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Deadly Virus Outbreak Shows Need for Open-Net Salmon Farm Reform

Deadly Virus Outbreak Shows Need for Open-Net Salmon Farm Reform

David Suzuki Foundation

A Grieg salmon farm. Photo by Grieg Seafood.

The outbreak of yet another deadly virus at an open-net salmon farm in British Columbia reinforces the need to get open-net salmon farms out of the ocean and into closed-containment systems, according to the David Suzuki Foundation.

Grieg Seafood quarantined its operation last week in Jervis Inlet on B.C.'s Sunshine Coast after lab tests revealed the salmon may be infected with the highly contagious infectious hematopoietic necrosis. The virus, which is also found in wild salmon, is not harmful to humans.

More than half a million fish at a Mainstream Canada salmon farm near Tofino were destroyed in May after testing positive for the IHN virus.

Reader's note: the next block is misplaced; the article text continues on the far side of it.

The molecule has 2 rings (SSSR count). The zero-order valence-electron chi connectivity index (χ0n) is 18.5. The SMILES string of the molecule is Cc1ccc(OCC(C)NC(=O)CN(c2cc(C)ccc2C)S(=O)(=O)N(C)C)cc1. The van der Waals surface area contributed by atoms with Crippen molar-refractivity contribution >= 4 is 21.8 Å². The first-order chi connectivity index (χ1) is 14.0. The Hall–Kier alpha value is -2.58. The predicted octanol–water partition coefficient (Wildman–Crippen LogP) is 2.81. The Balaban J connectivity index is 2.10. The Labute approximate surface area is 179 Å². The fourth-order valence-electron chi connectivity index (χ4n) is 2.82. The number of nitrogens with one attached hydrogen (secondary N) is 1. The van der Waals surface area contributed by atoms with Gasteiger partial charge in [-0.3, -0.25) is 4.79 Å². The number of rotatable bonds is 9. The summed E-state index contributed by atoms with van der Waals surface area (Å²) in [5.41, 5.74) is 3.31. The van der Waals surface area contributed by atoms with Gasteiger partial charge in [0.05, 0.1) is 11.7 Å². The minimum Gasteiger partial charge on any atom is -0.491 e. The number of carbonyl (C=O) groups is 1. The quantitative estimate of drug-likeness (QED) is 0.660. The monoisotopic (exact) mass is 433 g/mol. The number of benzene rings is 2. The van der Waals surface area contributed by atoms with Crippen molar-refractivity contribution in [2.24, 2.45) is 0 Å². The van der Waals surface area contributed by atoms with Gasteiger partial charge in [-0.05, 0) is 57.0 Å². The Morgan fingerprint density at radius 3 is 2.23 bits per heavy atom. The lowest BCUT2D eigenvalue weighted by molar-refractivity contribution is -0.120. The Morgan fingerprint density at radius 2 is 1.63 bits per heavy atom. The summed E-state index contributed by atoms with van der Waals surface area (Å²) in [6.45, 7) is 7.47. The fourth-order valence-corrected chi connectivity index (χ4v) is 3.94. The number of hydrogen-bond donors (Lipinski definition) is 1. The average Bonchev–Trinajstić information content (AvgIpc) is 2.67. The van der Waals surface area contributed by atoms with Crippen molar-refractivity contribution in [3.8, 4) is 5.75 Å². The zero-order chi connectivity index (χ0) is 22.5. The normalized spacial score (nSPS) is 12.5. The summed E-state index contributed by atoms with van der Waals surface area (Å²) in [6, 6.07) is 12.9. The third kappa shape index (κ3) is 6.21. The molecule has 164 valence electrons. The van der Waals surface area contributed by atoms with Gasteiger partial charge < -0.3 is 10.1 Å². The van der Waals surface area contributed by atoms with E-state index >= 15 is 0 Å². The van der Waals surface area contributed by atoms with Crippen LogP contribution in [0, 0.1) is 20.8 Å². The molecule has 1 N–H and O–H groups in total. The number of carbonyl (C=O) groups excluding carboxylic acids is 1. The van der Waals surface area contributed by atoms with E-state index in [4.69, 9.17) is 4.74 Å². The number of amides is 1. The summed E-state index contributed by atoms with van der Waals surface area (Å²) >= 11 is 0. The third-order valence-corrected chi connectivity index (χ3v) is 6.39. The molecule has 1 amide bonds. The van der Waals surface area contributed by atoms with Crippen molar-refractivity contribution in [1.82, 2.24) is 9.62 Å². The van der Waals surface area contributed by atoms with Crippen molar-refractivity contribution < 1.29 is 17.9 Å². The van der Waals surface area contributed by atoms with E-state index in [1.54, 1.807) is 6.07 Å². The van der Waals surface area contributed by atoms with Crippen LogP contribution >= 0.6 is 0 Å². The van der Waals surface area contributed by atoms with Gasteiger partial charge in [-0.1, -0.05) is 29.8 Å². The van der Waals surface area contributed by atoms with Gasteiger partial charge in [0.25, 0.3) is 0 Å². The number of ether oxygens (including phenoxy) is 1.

A 2007 outbreak at Chilean salmon farms resulted in the destruction of 70 percent of the country's farmed salmon.

"Eliminating interactions between wild and farmed salmon by shifting to closed-containment protects the industry's investment in their fish and the environment we all rely on," said David Suzuki Foundation Marine and Freshwater Conservation Program Director Jay Ritchlin.

In June, the Overwaitea grocery chain announced it would phase out open-net farmed salmon and sell only wild and closed-containment farmed salmon.

"We hope the Cohen Commission will acknowledge that open-net salmon farms cannot effectively control disease and parasites moving in or out of farms and that the commissioner will strongly recommend removing open-net fish farms from wild salmon areas," Ritchlin added.

The Cohen Commission of Inquiry into the Decline of Sockeye Salmon in the Fraser River is expected to release its final report in September.

Visit EcoWatch's BIODIVERSITY page for more related news on this topic.

 

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